Separately, FIFA’s Bureau of the Council established a Congress Review Working Group (‘CRWG’) for the FFA on 4 April 2018, whose main objective is to propose a new composition of the FFA Congress in response to governance concerns. In its press release on the matter FIFA stated that the purpose of the CRWG is to ensure a broader and more balanced representation of stakeholders in line with the requirements of the FIFA Statutes. “The relevant Article of the FIFA Statutes requires that the composition of legislative bodies is in accordance with the principles of representative democracy and takes into account the importance of gender equality in football. In theory, both of those are good things,” comments Allistar Twigg, Lawyer at Snedden Hall & Gallop. “However, in my view, they do not genuinely demonstrate the seriousness of the issues both on and off the pitch that FIFA and the ICC purport to examine. For example, in the case of FIFA, the Working Group for the FFA would attract more credibility if FIFA had its own house in order, particularly with respect to ethical matters. Its non-reappointment of various members of FIFA’s Ethics Committee was obvious and venal payback for the removal of various high profile office holders - Sepp Blatter, Michel Platini and Jérôme Valcke. FIFA’s intervention in its Australian member might be less cynically received as being in the best interests of the game if the other aspects of its operations were consistent with that intention. Why is FIFA only acting now? Answer: because it takes attention away from its own internal failings.”
Australians have always believed that professional sport is an extension of amateur sport and that good amateurs become professionals, and in doing so they act in a way that is consistent with the fine attributes of sport - competitiveness, commitment, loyalty, sportsmanship and integrity, thinks Mullins. “The expectation that professional sport always demonstrates these qualities is, I believe, unrealistic,” explains Mullins. “As the money in professional sport increases, it seems the temptation for players, organisations and administrators to act in a corrupt way also increases.”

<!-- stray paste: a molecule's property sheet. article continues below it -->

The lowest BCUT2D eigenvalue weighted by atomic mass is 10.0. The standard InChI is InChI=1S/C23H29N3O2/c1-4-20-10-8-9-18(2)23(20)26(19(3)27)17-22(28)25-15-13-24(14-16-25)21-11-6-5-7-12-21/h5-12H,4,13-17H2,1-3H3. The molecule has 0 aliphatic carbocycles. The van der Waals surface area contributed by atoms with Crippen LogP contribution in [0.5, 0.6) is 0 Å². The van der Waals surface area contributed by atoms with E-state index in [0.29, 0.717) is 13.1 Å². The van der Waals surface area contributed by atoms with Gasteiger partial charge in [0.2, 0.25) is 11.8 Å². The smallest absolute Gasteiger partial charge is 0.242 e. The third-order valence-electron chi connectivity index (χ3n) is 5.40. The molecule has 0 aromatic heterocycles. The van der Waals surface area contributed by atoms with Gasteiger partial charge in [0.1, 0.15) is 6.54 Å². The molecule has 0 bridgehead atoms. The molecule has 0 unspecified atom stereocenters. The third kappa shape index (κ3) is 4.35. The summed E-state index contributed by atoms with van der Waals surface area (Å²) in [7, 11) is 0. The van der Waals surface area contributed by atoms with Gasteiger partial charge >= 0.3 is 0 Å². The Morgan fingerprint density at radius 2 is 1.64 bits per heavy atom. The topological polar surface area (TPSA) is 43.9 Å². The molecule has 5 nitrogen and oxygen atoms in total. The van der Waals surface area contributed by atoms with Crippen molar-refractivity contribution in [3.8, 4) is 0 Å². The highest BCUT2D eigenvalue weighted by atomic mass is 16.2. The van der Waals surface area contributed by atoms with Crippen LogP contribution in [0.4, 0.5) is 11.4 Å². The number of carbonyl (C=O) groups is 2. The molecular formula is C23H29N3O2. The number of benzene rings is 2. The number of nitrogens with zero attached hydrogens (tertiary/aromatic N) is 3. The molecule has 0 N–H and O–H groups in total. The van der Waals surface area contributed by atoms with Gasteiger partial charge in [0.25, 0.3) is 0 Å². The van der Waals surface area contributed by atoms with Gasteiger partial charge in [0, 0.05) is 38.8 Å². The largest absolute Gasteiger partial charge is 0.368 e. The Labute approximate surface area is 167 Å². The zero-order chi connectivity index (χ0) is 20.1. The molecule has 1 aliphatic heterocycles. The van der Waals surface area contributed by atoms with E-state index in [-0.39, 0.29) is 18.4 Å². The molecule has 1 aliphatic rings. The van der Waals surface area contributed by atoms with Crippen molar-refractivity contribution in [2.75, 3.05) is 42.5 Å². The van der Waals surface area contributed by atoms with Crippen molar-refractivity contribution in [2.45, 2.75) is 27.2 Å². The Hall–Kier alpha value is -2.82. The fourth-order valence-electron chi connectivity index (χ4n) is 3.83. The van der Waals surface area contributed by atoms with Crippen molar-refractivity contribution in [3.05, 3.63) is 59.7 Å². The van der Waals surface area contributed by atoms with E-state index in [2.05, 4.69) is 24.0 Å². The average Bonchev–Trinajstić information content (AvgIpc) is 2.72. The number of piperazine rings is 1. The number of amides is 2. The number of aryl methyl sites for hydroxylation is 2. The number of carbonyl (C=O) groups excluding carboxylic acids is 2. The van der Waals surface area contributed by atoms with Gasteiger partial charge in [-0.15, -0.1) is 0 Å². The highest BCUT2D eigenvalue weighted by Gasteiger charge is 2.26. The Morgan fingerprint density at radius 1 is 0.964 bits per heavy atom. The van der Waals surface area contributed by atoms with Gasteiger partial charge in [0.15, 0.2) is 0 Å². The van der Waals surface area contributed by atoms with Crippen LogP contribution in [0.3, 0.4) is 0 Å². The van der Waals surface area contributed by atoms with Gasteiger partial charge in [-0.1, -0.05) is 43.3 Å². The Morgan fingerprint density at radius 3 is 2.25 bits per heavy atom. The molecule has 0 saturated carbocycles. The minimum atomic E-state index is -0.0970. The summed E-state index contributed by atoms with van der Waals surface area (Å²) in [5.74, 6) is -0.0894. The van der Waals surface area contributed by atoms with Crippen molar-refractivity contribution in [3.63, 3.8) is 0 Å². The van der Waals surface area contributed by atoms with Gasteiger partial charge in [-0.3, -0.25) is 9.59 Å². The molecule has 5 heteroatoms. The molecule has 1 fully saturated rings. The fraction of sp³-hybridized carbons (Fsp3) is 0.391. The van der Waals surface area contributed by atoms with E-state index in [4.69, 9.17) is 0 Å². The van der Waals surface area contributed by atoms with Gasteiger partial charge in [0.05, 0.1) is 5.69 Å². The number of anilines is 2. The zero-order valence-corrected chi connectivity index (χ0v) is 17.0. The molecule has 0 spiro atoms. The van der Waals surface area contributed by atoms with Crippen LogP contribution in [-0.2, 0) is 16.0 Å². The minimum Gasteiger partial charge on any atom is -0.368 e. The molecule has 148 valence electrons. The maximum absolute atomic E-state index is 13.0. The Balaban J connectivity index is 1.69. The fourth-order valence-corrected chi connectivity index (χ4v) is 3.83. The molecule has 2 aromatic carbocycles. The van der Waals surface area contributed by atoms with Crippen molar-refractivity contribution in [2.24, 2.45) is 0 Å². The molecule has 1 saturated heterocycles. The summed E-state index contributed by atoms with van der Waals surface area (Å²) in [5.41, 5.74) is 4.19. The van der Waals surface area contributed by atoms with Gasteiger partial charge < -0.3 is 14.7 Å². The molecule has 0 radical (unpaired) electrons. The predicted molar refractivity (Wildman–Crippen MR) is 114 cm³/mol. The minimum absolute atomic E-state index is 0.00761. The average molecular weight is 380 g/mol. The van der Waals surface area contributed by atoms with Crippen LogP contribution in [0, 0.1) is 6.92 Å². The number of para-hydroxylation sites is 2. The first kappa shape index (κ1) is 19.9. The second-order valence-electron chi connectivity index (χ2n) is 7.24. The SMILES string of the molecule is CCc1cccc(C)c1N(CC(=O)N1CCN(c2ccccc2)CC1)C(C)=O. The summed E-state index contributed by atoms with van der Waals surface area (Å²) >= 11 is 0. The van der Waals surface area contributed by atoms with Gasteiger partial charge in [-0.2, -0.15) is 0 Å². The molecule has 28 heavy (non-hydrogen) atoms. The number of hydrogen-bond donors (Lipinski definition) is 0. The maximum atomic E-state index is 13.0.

In relation to where Australia goes from here, Catherine Ordway, Senior Consultant at Snedden Hall & Gallop, draws attention to the initiatives already underway in Australia. “The missteps by a number of highly paid, coveted and privileged professional male athletes do not represent the Australian population, or even Australian elite athletes generally. Hopefully initiatives, like the National Sports Plan, and the Review of Australia’s Sports Integrity Arrangements, will be released mid-year so Australian sport can continue to improve and innovate,” said Ordway. “I would reiterate that Australia also does not have a culture of corruption - although no one is immune, and every country and every sport must remain vigilant. The challenge is to work with other countries to change their acceptance of corruption as a way of life. This is broader than sport, but sports organisations have their part to play in that respect. One key component is to more closely involve athletes in a meaningful way in the decision making in sport at every level.”
The Review of Australia’s Sports Integrity Arrangements initiated by the Government in August 2017 as part of the development of Australia’s National Sport Plan represents the most comprehensive examination of Australia’s sports integrity arrangements ever undertaken and makes 52 recommendations. The Government will consider the findings and recommendations put forward, which are aimed at protecting the integrity and reputation of Australian sport.
“Given the timing of ‘sandpapergate,’ I doubt they will have anticipated the issues in cricket, but the FFA governance issues may well have been considered as part of the Review,” concludes Ordway.